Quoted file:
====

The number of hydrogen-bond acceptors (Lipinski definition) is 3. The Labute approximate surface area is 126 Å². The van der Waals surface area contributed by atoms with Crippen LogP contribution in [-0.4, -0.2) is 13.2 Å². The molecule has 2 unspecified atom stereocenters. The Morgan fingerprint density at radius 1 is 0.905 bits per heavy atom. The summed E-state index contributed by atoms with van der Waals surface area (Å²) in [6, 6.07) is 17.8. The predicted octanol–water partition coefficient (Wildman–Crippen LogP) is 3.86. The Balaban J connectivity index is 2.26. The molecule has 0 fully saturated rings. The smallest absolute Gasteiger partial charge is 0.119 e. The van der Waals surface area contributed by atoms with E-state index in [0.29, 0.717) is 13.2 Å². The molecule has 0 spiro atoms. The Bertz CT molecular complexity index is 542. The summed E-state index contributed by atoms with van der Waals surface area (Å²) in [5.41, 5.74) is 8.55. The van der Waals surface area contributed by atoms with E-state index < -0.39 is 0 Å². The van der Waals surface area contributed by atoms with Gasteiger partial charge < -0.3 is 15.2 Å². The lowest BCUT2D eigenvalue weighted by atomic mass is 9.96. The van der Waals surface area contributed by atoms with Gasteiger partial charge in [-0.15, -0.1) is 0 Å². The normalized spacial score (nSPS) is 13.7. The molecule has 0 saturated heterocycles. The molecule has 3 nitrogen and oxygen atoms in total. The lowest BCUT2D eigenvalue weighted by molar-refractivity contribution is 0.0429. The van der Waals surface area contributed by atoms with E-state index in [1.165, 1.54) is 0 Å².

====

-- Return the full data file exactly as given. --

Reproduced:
The number of hydrogen-bond acceptors (Lipinski definition) is 3. The Labute approximate surface area is 126 Å². The van der Waals surface area contributed by atoms with Crippen LogP contribution in [-0.4, -0.2) is 13.2 Å². The molecule has 2 unspecified atom stereocenters. The Morgan fingerprint density at radius 1 is 0.905 bits per heavy atom. The summed E-state index contributed by atoms with van der Waals surface area (Å²) in [6, 6.07) is 17.8. The predicted octanol–water partition coefficient (Wildman–Crippen LogP) is 3.86. The Balaban J connectivity index is 2.26. The molecule has 0 fully saturated rings. The smallest absolute Gasteiger partial charge is 0.119 e. The van der Waals surface area contributed by atoms with E-state index in [0.29, 0.717) is 13.2 Å². The molecule has 0 spiro atoms. The Bertz CT molecular complexity index is 542. The summed E-state index contributed by atoms with van der Waals surface area (Å²) in [5.41, 5.74) is 8.55. The van der Waals surface area contributed by atoms with E-state index < -0.39 is 0 Å². The van der Waals surface area contributed by atoms with Gasteiger partial charge < -0.3 is 15.2 Å². The lowest BCUT2D eigenvalue weighted by atomic mass is 9.96. The van der Waals surface area contributed by atoms with Gasteiger partial charge in [-0.15, -0.1) is 0 Å². The normalized spacial score (nSPS) is 13.7. The molecule has 0 saturated heterocycles. The molecule has 3 nitrogen and oxygen atoms in total. The lowest BCUT2D eigenvalue weighted by molar-refractivity contribution is 0.0429. The van der Waals surface area contributed by atoms with E-state index in [1.165, 1.54) is 0 Å².